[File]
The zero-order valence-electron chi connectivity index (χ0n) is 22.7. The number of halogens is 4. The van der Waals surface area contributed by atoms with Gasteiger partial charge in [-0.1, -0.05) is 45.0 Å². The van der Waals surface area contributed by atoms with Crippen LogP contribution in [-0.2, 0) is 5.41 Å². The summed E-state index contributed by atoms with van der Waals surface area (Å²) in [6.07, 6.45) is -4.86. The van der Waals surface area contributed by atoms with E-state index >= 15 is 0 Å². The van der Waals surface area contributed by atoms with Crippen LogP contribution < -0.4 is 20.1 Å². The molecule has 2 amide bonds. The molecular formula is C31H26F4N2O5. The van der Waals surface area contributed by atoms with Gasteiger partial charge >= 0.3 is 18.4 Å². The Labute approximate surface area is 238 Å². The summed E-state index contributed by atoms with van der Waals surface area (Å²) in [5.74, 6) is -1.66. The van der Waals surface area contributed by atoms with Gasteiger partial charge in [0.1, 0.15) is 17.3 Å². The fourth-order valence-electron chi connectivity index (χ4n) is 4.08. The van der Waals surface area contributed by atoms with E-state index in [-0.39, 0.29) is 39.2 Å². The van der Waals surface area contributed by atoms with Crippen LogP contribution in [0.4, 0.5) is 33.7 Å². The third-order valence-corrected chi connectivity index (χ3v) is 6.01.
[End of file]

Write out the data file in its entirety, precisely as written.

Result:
The zero-order valence-electron chi connectivity index (χ0n) is 22.7. The number of halogens is 4. The van der Waals surface area contributed by atoms with Gasteiger partial charge in [-0.1, -0.05) is 45.0 Å². The van der Waals surface area contributed by atoms with Crippen LogP contribution in [-0.2, 0) is 5.41 Å². The summed E-state index contributed by atoms with van der Waals surface area (Å²) in [6.07, 6.45) is -4.86. The van der Waals surface area contributed by atoms with E-state index >= 15 is 0 Å². The van der Waals surface area contributed by atoms with Crippen LogP contribution < -0.4 is 20.1 Å². The molecule has 2 amide bonds. The molecular formula is C31H26F4N2O5. The van der Waals surface area contributed by atoms with Gasteiger partial charge >= 0.3 is 18.4 Å². The Labute approximate surface area is 238 Å². The summed E-state index contributed by atoms with van der Waals surface area (Å²) in [5.74, 6) is -1.66. The van der Waals surface area contributed by atoms with Gasteiger partial charge in [0.1, 0.15) is 17.3 Å². The fourth-order valence-electron chi connectivity index (χ4n) is 4.08. The van der Waals surface area contributed by atoms with E-state index in [-0.39, 0.29) is 39.2 Å². The van der Waals surface area contributed by atoms with Crippen LogP contribution in [0.4, 0.5) is 33.7 Å². The third-order valence-corrected chi connectivity index (χ3v) is 6.01.